Like many American farms, Efren inherited his father’s coffee farm in Comayagua, Honduras. It was latent and overgrown from years of underuse when he began thinking about what he should do when something finally hit him. And when I say hit him, it was a cacao bean tossed from a hungry squirrel's nibbling jaws high up in a tree far above Efren's head. From this discovery he created Atucún, a farm rebooted to harvest the native cacao trees, but also to educate and buildup his local community around the production of chocolate. From the gift of his cacao beans began a dialogue between the two of us that we still enjoy to this day.

From my hours of listening to Efren and subsequent readings on this key ingredient for chocolate production, cacao has a deep history in Mesoamerica that dates back thousands of years. Cacao was so ingrained in the culture that the beans were used as money for trade. The arrival of Conquistadors from Spain and the eventual destruction of the Indigenous people of Latin America, their culture, and regional identity would raise the platform of new globalized trade with control of this much sought-after agricultural item centered now within Europe.

Now with chocolate tied to European consumption (and production?), cacao became cash that traveled across the world to be consumed by the wealthy and well-connected. 

With the arrival of the Industrial Revolution, came more and more refinement in the processing to create even more products including the proliferation of sweet desserts. 

So powerful was the desire for this heaven-on-earth product that the Christian church even tried to ban it because they knew that people were buying it often because they felt it increased their inner carnal desires. Little did they know then that through science we know now, cacao is a superfood loaded with theobromine, tryptophan and phenylethylamine.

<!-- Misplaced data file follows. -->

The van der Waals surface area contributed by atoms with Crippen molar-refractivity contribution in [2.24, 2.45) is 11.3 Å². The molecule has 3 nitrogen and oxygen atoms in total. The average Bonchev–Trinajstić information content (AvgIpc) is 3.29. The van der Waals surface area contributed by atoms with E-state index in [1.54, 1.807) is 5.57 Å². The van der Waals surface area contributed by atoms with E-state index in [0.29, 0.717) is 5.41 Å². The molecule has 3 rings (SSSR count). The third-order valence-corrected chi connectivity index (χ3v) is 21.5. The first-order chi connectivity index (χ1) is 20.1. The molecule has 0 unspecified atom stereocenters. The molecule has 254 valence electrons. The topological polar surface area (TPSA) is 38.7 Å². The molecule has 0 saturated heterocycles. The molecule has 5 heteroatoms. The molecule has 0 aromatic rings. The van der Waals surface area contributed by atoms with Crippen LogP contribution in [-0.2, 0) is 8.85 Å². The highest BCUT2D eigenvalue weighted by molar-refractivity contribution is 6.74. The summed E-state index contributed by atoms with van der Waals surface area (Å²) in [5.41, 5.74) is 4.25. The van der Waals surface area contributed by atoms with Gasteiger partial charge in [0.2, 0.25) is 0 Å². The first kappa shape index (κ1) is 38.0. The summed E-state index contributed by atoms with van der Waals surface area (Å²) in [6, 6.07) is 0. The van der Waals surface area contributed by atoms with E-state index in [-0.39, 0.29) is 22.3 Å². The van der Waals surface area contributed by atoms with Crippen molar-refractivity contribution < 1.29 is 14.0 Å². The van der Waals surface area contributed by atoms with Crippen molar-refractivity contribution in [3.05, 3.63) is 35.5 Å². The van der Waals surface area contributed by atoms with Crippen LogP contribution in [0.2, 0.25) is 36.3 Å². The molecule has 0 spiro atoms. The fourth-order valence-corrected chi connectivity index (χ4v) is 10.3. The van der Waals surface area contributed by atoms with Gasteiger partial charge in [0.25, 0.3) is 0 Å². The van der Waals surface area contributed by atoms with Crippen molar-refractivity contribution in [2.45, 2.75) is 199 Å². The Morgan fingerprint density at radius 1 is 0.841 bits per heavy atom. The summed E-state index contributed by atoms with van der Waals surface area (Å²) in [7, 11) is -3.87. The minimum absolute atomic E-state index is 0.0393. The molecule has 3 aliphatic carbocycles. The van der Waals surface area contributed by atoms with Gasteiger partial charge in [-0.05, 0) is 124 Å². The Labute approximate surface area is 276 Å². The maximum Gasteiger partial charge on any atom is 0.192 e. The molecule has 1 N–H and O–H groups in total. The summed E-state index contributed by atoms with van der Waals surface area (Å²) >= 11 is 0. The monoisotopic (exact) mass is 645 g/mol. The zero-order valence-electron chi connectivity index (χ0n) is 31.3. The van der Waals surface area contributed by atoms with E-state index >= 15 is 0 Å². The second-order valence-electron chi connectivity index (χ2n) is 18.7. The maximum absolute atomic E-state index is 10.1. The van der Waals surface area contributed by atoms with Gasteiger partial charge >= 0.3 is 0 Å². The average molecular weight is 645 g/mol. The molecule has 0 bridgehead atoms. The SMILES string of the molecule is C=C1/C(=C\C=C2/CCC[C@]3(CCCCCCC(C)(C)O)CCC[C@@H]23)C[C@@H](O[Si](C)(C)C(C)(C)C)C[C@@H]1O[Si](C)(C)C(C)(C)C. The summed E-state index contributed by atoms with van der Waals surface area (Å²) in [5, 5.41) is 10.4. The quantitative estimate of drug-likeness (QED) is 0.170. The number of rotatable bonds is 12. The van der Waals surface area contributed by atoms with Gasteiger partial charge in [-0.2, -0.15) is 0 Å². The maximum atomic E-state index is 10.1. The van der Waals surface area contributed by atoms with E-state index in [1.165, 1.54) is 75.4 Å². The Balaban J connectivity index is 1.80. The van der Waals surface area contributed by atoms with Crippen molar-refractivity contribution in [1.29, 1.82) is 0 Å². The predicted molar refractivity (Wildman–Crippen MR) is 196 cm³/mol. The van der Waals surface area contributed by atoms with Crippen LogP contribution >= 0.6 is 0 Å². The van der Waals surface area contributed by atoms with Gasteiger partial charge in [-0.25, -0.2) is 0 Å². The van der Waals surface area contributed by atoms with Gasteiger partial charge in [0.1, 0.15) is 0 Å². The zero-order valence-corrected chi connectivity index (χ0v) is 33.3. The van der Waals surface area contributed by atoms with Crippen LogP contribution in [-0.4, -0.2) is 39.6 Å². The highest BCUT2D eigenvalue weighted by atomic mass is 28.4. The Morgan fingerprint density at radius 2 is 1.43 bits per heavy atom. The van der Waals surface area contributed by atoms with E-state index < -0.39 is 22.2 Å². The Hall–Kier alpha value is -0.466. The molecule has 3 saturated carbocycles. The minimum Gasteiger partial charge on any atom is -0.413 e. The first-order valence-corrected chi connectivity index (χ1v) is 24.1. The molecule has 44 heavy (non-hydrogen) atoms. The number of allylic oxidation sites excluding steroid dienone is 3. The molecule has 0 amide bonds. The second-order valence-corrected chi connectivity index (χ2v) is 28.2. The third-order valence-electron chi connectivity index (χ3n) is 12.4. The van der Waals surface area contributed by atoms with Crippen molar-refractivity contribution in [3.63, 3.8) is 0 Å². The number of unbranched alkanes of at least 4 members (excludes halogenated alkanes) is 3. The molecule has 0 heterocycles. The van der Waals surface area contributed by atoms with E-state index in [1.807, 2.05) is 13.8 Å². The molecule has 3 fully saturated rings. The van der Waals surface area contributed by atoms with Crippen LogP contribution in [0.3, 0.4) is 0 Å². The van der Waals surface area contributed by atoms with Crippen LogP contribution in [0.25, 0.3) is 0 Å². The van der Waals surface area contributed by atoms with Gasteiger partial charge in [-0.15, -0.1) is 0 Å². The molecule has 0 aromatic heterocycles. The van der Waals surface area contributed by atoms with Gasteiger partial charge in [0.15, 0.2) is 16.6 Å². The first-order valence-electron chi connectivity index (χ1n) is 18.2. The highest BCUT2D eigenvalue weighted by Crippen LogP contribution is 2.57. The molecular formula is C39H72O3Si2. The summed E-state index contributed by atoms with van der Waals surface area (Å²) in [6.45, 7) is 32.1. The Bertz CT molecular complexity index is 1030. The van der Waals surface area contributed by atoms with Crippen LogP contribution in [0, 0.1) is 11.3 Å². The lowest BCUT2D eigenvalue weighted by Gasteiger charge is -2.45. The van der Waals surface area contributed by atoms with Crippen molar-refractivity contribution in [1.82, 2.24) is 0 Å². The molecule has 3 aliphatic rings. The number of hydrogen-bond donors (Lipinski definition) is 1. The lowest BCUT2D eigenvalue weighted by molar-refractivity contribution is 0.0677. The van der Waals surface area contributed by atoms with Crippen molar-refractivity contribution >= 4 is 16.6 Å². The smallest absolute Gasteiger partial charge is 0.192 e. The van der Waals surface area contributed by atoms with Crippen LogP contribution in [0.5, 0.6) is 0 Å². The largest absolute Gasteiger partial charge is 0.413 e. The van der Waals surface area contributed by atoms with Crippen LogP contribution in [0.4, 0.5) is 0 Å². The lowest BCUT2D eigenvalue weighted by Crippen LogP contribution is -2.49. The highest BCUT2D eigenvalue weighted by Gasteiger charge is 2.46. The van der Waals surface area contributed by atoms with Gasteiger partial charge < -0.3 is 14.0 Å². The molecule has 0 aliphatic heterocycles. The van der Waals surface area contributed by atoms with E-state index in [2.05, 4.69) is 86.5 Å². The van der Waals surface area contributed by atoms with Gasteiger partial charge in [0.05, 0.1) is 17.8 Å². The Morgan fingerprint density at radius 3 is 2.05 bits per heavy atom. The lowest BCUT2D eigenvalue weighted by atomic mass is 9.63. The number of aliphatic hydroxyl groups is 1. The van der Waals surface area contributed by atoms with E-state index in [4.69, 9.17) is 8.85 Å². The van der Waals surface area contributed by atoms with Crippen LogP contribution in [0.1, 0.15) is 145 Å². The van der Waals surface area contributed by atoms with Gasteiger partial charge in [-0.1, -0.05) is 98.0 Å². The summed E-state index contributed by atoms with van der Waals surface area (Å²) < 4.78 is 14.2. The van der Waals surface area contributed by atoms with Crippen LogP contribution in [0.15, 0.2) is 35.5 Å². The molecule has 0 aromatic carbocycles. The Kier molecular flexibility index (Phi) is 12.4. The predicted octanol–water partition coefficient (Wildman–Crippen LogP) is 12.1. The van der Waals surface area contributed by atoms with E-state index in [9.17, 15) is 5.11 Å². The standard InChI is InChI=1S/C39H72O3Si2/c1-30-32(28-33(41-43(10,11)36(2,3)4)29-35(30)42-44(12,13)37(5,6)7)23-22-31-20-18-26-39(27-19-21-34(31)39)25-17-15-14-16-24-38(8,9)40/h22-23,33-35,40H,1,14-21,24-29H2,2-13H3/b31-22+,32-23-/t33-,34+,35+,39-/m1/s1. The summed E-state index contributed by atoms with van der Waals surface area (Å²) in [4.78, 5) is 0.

As Europe proceeded to expand their supply chains seeking to colonize Africa, they introduced a hearty theobroma cacao tree varietal there for a cheaper and more consistent supply. Cacao became less of a superfood and more candy-like to please the European tastes.

Ask anyone, from your neighbor to the chocolate shop owner in your town where their chocolate comes from and you’ll most likely receive the name of the store or the location of the company producing it and not the region of the world where it has indigenous roots as well as the most ideal climate for optimal benefits contained within this superfood.

Cacao is a complex food produced on an orchid tree. It produces a huge variety of products from vinegar, butter, powders, and has a variety of uses from skincare to paint.  When we begin to understand the history handed to us and then begin to understand that cacao/chocolate does not come from Europe, we can begin to get to the root of the product in a "show me the trees" kind of moment that other farmed products enjoy. 

For when we begin to untangle the centuries of supply chains that have hidden cacao's true roots and bloody history, then we can begin to restore its rightful power to the places it originated — as an indigenous superfood of the Americas, whereas mentioned before via its naturally occurring chemical composition. Native Mesoamerican varieties can deliver more than satisfaction for your sweet tooth as chocolate made from cacao can benefit your anxiety, depression and other microbial nutritional needs.